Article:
The idea behind the TouchArcade Game of the Week is that every Friday afternoon we post the one game that came out this week that we think is worth giving a special nod to. Now, before anyone goes over-thinking this, it doesn’t necessarily mean our Game of the Week pick is the highest scoring game in a review, the game with the best graphics, or really any other quantifiable “best" thing. Instead, it’s more just us picking out the single game out of the week’s releases that we think is the most noteworthy, surprising, interesting, or really any other hard to describe quality that makes it worth having if you were just going to pick up one.
These picks might be controversial, and that’s OK. If you disagree with what we’ve chosen, let’s try to use the comments of these articles to have conversations about what game is your game of the week and why.
Without further ado…
This week we saw the somewhat out-of-nowhere release of Shadowmatic ($1.99), a game that we’ve been waiting for for a pretty long time. We first caught wind of a trailer for the game back in December of 2013, and the last time we heard any news about its development was May of last year. So it was surprising to see Shadowmatic pop up in the new games this week, as we really had no idea what was up with it, but I’m sure glad it’s finally here. Shadowmatic is a beautiful, relaxing little experience that feels incredibly unique. At the same time, you can draw comparisons to some of iOS’s other novel experiences like Zen Bound, Find the Line and Blueprint 3D.
The premise behind Shadowmatic is that an abstract object is held up in mid-air with a bright light source shining right on it. The light casts a shadow of the object on a wall, and your job is to manipulate the abstract object causing its shadow to change, until eventually that shadow creates the silouette of a known object. Confused? That’s OK, it’s a strange concept to try and describe. Watch the launch trailer to get an idea of what Shadowmatic is all about.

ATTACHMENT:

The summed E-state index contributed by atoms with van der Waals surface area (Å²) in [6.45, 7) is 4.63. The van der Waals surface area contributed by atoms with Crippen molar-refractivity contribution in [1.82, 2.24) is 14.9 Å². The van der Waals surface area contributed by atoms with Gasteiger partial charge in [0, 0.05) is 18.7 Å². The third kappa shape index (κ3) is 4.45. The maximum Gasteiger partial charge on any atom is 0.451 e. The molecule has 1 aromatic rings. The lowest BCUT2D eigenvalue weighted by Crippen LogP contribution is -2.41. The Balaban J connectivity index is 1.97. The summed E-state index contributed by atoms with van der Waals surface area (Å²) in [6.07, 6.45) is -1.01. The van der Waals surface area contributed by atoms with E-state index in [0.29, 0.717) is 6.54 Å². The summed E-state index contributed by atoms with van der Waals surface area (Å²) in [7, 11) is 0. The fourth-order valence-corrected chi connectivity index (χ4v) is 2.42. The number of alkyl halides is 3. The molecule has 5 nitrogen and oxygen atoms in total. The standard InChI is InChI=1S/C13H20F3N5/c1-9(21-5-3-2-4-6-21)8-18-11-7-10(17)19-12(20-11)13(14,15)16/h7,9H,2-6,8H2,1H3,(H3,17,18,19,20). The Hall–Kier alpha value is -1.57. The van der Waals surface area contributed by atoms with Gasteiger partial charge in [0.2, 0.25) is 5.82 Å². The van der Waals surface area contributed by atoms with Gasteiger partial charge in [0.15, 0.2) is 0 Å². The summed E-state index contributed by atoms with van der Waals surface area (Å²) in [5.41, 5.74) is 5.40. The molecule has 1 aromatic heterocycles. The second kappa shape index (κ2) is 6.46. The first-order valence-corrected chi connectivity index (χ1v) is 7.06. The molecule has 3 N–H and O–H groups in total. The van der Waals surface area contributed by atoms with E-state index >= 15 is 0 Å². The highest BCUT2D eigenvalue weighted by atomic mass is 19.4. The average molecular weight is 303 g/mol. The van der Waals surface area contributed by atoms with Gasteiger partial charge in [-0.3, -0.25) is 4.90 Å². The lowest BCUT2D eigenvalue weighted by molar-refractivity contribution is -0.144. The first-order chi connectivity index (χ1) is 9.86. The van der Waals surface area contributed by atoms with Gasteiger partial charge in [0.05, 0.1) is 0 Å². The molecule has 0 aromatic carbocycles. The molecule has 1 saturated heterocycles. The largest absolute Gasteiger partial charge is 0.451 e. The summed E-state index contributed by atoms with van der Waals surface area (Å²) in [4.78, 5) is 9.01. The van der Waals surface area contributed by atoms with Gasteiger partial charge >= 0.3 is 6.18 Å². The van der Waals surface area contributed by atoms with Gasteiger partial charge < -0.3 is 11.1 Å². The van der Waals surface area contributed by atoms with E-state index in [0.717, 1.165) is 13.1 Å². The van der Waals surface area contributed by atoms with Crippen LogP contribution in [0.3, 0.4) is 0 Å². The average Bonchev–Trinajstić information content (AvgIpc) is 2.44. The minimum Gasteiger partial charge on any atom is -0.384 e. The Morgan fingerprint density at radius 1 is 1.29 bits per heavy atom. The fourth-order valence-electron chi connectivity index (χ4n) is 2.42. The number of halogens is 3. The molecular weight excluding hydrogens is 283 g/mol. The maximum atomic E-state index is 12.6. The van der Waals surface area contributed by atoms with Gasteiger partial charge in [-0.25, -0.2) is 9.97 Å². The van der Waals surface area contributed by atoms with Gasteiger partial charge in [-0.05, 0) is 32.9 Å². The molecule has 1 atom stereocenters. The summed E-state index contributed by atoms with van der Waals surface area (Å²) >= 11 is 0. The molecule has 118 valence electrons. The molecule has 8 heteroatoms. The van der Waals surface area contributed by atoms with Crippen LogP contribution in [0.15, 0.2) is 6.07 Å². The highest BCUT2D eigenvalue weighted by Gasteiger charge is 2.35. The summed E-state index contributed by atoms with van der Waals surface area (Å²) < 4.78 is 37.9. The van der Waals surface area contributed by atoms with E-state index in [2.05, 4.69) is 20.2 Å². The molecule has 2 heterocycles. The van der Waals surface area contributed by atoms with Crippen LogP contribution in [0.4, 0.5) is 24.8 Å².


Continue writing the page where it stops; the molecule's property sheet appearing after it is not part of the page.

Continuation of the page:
One thing that’s evident in the trailer and even more pronounced in person is just how gorgeous Shadowmatic is. The lighting and shadows are just beautiful, and the objects themselves have this sort of hyperrealistic look to them. Even if there weren’t any puzzle aspects to the game, Shadowmatic would still be fun simply as a digital toy. There’s something strangely satisfying and personal about twirling the little objects around using the touchscreen, and it’s one of the big reasons I loved the Zen Bound games so much over the years. Shadowmatic has a very similar relaxing vibe, and you can kind of just zone out playing with the objects and appreciating the visuals.
So it’s almost like an added bonus that there’s a “game" part to Shadowmatic. Finding the appropriate silhouette for each level is definitely fun, though not particularly challenging. At least not yet. Perhaps later in the game the difficulty will ramp up, but honestly, I wouldn’t care if it didn’t. I’m just enjoying the experience as it comes, so if Shadowmatic looks interesting to you, I’d definitely recommend checking it out. It’s fun, it’s unique, and it’s the perfect type of game to show off to people who typically don’t play video games, as it’s almost like an interactive piece of art.